This can always be  a little daunting.  As with all religions there are certain protocols and rituals that couples need to observe.  And when coupled with an exotic language it has the potential to be quite intimidating.  However, the staff at the shrine were, as always, so welcoming, kind and friendly; they put everyone at ease.  On top of that, Ayako was on hand to translate and explain the order of cermeony.   Needless to say, the rehearsal went smoothly and they were soon set for the real thing.


Shinto Shrine Elopement Ceremony

Just before the commencement of the ceremony, they were ushered in to a side room to relax with a cup of warm sakura tea.  Sometimes things can get a bit hectic on wedding day, and so it is good for everyone, not least the couple, to sit and take in their surroundings.  It is a way to savor the moment.  During this time, the shrine presented them with a certificate, in Japanese, which the couple signed and dated.  It is a nice little addition – makes things more formal – even if the couple receive their wedding license in their home country.


The ceremony always starts with a ritual washing of hands, before proceeding in procession to the shrine itself.  After this the priest reports the marriage to the Kami – god – then rings a bell, which brings blessings from God.  A central part of the ceremony is the ritual drinking of sake from the same cup – great for sake lovers.   Shinto followers believe that drinking sake from the same cup strengthens the bond between the couple.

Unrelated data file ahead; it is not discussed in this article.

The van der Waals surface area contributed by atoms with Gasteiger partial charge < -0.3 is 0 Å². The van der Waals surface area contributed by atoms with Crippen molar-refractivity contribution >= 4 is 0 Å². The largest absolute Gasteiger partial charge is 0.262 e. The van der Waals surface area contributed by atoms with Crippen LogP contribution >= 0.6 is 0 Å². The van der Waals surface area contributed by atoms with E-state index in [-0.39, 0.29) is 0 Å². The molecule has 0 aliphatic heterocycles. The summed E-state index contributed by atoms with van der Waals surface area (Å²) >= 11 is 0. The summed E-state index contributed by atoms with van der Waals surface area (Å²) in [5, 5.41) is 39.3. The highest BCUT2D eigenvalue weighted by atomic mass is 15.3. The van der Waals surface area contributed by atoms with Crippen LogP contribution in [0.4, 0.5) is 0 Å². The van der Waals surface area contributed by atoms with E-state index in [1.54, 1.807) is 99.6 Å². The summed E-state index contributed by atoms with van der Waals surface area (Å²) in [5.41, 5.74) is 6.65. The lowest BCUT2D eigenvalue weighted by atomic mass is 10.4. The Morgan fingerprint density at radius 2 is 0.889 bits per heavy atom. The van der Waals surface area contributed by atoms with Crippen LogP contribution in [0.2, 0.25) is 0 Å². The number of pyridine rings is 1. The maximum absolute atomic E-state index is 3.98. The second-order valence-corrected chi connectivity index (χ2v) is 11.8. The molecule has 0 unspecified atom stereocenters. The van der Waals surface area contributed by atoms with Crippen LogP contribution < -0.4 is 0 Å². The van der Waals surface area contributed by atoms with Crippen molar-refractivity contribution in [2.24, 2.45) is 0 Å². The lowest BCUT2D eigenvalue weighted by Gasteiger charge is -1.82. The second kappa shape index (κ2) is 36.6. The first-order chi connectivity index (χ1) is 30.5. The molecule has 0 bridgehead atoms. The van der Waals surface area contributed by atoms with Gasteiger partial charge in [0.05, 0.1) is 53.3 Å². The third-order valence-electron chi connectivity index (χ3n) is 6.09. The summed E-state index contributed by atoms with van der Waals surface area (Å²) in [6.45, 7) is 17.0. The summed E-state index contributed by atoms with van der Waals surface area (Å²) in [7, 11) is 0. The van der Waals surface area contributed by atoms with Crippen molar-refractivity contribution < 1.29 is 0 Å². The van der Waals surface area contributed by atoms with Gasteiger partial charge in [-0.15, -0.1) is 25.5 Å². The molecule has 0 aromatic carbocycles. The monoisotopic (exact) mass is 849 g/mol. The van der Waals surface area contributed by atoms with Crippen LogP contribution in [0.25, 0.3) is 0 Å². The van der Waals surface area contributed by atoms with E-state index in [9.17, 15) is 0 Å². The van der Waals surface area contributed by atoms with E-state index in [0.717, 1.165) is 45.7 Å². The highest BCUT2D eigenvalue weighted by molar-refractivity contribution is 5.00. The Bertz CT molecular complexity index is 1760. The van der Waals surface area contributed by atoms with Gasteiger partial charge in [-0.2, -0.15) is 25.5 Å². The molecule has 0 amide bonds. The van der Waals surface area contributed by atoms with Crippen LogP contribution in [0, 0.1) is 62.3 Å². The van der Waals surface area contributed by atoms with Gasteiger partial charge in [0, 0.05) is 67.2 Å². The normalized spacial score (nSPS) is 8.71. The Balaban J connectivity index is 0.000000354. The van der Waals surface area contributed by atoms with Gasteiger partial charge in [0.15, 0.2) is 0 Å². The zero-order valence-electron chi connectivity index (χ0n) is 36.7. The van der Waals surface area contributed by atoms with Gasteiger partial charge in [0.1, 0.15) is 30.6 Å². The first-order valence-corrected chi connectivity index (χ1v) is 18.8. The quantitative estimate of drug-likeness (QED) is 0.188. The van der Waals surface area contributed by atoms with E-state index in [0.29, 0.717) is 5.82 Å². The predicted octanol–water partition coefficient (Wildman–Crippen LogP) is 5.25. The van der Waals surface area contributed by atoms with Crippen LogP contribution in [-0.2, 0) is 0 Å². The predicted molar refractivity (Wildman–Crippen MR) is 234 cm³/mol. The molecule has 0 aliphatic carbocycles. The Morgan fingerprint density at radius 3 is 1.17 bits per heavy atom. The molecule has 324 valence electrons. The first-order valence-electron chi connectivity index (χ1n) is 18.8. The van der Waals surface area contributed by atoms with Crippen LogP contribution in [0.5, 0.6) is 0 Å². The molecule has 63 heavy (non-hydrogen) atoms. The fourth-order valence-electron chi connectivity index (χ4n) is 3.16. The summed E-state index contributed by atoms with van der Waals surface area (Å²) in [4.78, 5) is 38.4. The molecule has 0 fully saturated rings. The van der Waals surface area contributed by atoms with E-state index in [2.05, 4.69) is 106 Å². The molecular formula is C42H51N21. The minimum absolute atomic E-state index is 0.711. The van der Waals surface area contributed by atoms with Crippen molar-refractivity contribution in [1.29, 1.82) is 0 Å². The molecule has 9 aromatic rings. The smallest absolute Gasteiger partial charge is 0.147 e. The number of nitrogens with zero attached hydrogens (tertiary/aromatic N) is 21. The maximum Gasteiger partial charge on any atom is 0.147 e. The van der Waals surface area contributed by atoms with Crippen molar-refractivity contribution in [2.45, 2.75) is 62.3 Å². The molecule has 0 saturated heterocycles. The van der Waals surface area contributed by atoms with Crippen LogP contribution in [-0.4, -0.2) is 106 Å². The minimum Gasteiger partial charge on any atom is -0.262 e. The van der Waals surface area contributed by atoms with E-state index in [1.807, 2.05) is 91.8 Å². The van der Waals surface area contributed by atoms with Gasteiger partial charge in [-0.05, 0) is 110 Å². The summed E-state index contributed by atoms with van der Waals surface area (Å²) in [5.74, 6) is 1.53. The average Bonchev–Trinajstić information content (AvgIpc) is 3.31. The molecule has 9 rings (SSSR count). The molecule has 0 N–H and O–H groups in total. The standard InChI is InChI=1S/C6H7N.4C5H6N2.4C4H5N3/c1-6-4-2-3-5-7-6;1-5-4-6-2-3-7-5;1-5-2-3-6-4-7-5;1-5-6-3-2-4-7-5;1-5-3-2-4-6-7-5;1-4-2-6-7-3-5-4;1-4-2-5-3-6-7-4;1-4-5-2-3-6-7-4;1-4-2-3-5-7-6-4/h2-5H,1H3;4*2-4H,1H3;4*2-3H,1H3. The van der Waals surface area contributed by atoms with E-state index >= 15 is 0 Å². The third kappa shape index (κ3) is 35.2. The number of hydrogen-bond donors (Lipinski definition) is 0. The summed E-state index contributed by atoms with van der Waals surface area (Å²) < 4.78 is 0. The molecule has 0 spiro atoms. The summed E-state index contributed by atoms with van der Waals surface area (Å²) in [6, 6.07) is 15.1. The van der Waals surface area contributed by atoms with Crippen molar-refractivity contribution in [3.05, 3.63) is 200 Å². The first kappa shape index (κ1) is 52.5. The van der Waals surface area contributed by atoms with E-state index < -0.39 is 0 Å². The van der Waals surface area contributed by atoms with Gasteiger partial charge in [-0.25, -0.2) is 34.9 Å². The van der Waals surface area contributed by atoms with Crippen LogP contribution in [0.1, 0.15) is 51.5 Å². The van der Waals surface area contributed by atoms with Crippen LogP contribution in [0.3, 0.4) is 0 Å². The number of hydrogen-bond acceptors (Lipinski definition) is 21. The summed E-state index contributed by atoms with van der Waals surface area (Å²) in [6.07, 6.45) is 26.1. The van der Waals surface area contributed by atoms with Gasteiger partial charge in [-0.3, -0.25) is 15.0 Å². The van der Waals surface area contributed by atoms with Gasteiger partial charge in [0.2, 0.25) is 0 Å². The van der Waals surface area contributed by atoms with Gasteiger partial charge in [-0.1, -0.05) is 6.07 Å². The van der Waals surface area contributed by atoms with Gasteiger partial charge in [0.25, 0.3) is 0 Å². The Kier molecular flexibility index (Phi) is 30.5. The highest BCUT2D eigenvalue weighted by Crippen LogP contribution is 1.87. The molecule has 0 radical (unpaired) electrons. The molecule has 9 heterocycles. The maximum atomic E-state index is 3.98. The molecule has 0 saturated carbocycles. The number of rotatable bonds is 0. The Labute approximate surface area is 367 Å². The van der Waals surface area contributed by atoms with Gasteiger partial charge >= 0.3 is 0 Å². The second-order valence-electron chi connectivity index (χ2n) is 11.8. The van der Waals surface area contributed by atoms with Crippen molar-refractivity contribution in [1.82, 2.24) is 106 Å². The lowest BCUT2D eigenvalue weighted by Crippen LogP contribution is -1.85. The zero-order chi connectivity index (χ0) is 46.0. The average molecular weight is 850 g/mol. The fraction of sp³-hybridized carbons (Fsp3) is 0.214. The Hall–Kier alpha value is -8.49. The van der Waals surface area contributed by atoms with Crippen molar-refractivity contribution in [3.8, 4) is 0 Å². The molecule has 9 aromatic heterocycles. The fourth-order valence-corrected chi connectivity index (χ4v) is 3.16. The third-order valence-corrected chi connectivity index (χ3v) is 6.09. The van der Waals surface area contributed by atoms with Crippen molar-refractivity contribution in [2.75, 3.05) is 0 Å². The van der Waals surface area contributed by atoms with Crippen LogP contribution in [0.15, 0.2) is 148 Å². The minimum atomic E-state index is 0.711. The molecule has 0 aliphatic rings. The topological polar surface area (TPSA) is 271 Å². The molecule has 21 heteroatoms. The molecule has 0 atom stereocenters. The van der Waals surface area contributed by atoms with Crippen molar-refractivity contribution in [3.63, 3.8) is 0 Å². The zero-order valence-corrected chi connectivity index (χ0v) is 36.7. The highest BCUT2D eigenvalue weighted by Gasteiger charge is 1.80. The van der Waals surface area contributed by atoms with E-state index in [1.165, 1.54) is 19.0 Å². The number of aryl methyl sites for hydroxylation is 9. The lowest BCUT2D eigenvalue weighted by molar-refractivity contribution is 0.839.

Following the sake drink, it is the couple’s turn to speak.  In shinto there is a set oath that the couple must read, in Japanese.  This couple had been practicing this for months ahead of time, and it showed.  They did great!  Next was the ring exchange.  This is the same as western weddings, and always brings about great pictures – see for yourself, below!


The final part of the ceremony, is the offering of Tamagushi – a leaf from an evergreen tree.  Shinto followers believe it embodies the sincerity of the couple who are in the presence of the Kami (god).


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After the ceremony 

Because they were here during the spring, they really wanted to get some cherry blossom!  There was a little blossom at the shrine, but not too much.  And so, on a cold Saturday morning, I (Ross) met them at their hotel in Shinjuku.  From their, we went to a nearby park for a wedding dress photo-shoot.   This rounded off their experience here – they had had a traditional Japanese shrine wedding, and completed it with a dress shoot in a modern city park.  Yes, it was early, but the light at that time of morning was beautiful and the pics came out great!


Shinto Shrine Elopement


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Shinto Shrine Wedding Processional


Shinto Shrine Elopement Ceremony - Sake


Shinto Shrine Wedding Ceremony - Reading the Oath


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Cherry Blossom in a City Park


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To find out how you can get married in a Shinto Shrine Ceremony and/or simply have photos in the city, contact us today, and let us help you!